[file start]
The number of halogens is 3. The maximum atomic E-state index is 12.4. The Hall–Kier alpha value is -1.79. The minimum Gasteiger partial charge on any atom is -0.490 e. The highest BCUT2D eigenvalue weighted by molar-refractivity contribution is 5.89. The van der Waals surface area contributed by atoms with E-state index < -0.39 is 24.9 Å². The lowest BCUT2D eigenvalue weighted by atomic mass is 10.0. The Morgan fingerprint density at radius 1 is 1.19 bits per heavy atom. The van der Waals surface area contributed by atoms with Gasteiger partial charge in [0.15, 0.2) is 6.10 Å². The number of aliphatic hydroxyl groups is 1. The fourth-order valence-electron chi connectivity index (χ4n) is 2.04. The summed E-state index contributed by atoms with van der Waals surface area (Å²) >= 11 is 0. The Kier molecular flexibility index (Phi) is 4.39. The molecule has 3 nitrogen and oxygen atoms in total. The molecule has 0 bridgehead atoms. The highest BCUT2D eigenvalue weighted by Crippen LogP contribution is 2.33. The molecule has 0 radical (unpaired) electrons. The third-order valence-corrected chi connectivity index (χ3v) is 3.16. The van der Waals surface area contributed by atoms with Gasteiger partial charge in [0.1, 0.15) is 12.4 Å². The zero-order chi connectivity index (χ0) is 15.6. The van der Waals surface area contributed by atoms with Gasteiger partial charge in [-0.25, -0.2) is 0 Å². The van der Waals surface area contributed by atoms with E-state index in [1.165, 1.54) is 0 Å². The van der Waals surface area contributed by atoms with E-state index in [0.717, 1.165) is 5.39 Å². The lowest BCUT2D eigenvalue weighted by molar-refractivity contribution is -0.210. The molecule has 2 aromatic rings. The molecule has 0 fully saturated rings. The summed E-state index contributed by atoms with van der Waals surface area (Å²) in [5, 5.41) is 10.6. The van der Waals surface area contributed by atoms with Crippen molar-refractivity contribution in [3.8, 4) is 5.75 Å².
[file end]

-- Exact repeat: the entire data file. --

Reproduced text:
The number of halogens is 3. The maximum atomic E-state index is 12.4. The Hall–Kier alpha value is -1.79. The minimum Gasteiger partial charge on any atom is -0.490 e. The highest BCUT2D eigenvalue weighted by molar-refractivity contribution is 5.89. The van der Waals surface area contributed by atoms with E-state index < -0.39 is 24.9 Å². The lowest BCUT2D eigenvalue weighted by atomic mass is 10.0. The Morgan fingerprint density at radius 1 is 1.19 bits per heavy atom. The van der Waals surface area contributed by atoms with Gasteiger partial charge in [0.15, 0.2) is 6.10 Å². The number of aliphatic hydroxyl groups is 1. The fourth-order valence-electron chi connectivity index (χ4n) is 2.04. The summed E-state index contributed by atoms with van der Waals surface area (Å²) >= 11 is 0. The Kier molecular flexibility index (Phi) is 4.39. The molecule has 3 nitrogen and oxygen atoms in total. The molecule has 0 bridgehead atoms. The highest BCUT2D eigenvalue weighted by Crippen LogP contribution is 2.33. The molecule has 0 radical (unpaired) electrons. The third-order valence-corrected chi connectivity index (χ3v) is 3.16. The van der Waals surface area contributed by atoms with Gasteiger partial charge in [0.1, 0.15) is 12.4 Å². The zero-order chi connectivity index (χ0) is 15.6. The van der Waals surface area contributed by atoms with Gasteiger partial charge in [-0.25, -0.2) is 0 Å². The van der Waals surface area contributed by atoms with E-state index in [1.165, 1.54) is 0 Å². The van der Waals surface area contributed by atoms with E-state index in [0.717, 1.165) is 5.39 Å². The lowest BCUT2D eigenvalue weighted by molar-refractivity contribution is -0.210. The molecule has 2 aromatic rings. The molecule has 0 fully saturated rings. The summed E-state index contributed by atoms with van der Waals surface area (Å²) in [5, 5.41) is 10.6. The van der Waals surface area contributed by atoms with Crippen molar-refractivity contribution in [3.8, 4) is 5.75 Å².